I’m pretty new to Arduino, programming and now Xod.
I’m just experimenting at the moment. I’m firstly trying to output a square wave to a port, the easiest method appears to be assigning the output to an led and using that port number, as the output ports do not appear to support this?
Also, I’m not able to output any sort of (half decent) sine wave, any advice would be appreciated.
In xod/core you’ll find nodes for generating various waveforms, including
Hope this helps.
Thanks for your reply.
I had found all the wave generators you have mentioned, but am having difficulty adding further items/nodes to allow me to direct the outputs to actual pins on the Arduino, to allow me to view and change the wave-forms on a scope. I have only had success with the square wave, outputting to an led output.
Also a heads up on some settings say for now a 50Hz sine wave output. Many thanks
You need to use digital-write or analog-write to send output to a pin. “led” is one of many nodes based on one of these. You can double-click on the led node to open it and see how it uses analog-write.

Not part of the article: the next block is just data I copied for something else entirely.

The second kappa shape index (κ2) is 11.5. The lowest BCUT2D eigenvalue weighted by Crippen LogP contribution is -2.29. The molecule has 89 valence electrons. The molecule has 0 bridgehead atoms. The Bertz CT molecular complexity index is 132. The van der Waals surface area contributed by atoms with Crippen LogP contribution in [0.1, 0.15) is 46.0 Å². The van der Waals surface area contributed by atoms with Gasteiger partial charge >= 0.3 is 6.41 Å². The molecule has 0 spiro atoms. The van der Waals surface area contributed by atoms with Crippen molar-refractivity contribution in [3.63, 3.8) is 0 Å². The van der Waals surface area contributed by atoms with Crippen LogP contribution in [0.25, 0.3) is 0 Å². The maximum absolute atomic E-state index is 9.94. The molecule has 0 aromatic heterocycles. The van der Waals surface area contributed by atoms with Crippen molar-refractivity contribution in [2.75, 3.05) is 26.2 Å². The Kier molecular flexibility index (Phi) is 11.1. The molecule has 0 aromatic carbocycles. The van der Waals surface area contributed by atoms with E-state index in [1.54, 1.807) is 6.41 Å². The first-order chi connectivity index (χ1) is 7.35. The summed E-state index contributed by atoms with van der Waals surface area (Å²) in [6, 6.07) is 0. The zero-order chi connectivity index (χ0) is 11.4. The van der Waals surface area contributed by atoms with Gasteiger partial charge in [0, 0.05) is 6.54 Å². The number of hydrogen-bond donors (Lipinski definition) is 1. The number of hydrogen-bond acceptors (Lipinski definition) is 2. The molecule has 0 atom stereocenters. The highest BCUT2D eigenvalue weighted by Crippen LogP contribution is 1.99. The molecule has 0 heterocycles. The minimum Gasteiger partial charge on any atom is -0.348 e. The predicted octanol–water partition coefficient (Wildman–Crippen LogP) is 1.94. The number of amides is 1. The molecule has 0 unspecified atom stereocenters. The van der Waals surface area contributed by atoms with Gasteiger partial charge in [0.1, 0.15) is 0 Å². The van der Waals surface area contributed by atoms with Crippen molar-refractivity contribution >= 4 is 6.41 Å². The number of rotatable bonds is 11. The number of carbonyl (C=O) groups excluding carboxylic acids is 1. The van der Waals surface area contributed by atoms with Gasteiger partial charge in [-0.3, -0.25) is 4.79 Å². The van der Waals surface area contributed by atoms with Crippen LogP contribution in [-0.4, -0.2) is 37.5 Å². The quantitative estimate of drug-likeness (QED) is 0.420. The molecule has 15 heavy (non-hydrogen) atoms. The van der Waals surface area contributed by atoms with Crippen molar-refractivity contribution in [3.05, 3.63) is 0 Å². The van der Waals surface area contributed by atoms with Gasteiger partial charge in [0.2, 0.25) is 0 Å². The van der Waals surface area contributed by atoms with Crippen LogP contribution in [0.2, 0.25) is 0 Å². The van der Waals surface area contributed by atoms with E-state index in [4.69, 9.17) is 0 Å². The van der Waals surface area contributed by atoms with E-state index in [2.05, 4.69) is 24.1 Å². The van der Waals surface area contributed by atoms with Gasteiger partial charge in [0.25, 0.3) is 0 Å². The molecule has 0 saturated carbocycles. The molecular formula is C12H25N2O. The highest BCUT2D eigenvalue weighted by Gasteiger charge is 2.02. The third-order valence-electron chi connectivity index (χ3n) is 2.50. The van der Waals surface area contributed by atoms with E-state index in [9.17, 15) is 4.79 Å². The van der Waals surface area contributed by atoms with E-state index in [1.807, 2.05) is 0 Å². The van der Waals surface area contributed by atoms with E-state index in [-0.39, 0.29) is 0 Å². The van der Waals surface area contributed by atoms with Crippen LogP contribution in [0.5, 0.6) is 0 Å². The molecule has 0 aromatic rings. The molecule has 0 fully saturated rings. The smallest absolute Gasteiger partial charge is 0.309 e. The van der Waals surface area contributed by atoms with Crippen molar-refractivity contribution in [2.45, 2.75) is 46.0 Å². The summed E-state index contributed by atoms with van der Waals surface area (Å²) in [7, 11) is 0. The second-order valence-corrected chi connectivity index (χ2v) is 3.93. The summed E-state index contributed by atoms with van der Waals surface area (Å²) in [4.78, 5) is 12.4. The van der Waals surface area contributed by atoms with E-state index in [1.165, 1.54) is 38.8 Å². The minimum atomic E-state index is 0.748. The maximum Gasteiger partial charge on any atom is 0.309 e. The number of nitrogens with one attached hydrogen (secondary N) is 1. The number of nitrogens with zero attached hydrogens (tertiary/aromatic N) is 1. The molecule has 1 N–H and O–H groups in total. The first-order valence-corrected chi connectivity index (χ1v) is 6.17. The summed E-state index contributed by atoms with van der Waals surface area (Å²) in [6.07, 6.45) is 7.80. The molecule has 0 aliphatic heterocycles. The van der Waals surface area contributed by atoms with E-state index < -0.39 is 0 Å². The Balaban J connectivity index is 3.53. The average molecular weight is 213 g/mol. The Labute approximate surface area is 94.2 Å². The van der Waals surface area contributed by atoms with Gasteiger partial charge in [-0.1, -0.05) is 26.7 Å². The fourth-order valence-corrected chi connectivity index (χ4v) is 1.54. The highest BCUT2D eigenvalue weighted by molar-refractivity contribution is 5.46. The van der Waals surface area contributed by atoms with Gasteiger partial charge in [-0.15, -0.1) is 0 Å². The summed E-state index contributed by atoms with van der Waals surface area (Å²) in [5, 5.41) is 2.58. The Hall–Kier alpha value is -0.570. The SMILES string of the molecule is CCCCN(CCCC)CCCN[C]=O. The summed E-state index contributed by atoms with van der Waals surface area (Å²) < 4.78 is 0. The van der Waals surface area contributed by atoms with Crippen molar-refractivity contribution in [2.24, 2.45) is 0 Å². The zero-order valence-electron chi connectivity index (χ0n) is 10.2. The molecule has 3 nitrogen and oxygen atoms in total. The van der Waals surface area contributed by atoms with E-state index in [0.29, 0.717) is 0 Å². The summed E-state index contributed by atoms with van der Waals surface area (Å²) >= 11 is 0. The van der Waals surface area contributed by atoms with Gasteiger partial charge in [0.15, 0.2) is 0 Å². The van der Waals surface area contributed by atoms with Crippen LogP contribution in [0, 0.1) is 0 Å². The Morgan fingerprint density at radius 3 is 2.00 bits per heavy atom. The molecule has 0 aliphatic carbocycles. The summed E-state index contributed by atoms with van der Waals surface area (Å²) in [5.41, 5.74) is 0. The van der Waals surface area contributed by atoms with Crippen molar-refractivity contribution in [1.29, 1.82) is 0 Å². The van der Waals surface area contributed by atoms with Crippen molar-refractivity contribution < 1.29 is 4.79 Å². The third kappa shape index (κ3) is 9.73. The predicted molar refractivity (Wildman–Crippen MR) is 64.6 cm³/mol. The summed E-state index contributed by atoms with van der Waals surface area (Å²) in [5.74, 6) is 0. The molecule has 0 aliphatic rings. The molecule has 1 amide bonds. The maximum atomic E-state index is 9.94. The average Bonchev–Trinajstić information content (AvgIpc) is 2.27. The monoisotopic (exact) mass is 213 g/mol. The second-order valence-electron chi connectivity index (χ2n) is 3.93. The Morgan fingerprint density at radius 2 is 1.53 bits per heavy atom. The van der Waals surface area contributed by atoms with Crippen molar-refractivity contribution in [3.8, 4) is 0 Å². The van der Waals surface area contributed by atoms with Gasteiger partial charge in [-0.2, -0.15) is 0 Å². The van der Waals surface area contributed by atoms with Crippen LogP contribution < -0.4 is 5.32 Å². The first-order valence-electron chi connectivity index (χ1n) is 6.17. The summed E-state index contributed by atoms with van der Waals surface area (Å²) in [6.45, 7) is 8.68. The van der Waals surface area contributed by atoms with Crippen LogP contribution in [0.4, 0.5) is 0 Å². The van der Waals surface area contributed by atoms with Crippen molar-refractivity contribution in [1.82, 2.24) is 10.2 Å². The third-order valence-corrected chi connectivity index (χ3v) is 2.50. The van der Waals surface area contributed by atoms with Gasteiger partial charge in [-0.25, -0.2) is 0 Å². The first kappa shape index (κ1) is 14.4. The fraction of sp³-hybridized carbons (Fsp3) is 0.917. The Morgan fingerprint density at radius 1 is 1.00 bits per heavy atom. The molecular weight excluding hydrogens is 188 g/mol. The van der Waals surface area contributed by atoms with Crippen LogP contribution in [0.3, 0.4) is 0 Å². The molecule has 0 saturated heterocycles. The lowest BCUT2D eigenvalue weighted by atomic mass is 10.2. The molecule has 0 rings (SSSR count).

For a square wave, any pin will work. For a sine wave, you will need to use a pin that supports PWM (Pulse Width Modulation). Some boards designate PWM by printing a tilda (~) next to those pins. Which pins (and how many of them) support PWM will vary by Arduino model.
Thank you so much for your help, very much appreciated.
The software sine generation is too slow for me. I use an Analog Devices A9833 module to do this. I’m doing some of this on an ESP32 using a SPI bus to talk to the module. It works fairly well up to about 5 MHz. The chip also can generate square and triangle waves.
You can make high-frequency sines under digital control using cheaper chips if you only need a limited range of output frequencies. See e.g. figures 4, 5 and 6:
You’ll need a variable frequency square-wave clock at a multiple of the desired output frequency, 8x for a 4-flop ring counter, for example. 74VHC logic should be good for output modified sines up to maybe 20 MHz running at 160MHz input clock.
An analog filter, active or passive depending, can remove the “steps”
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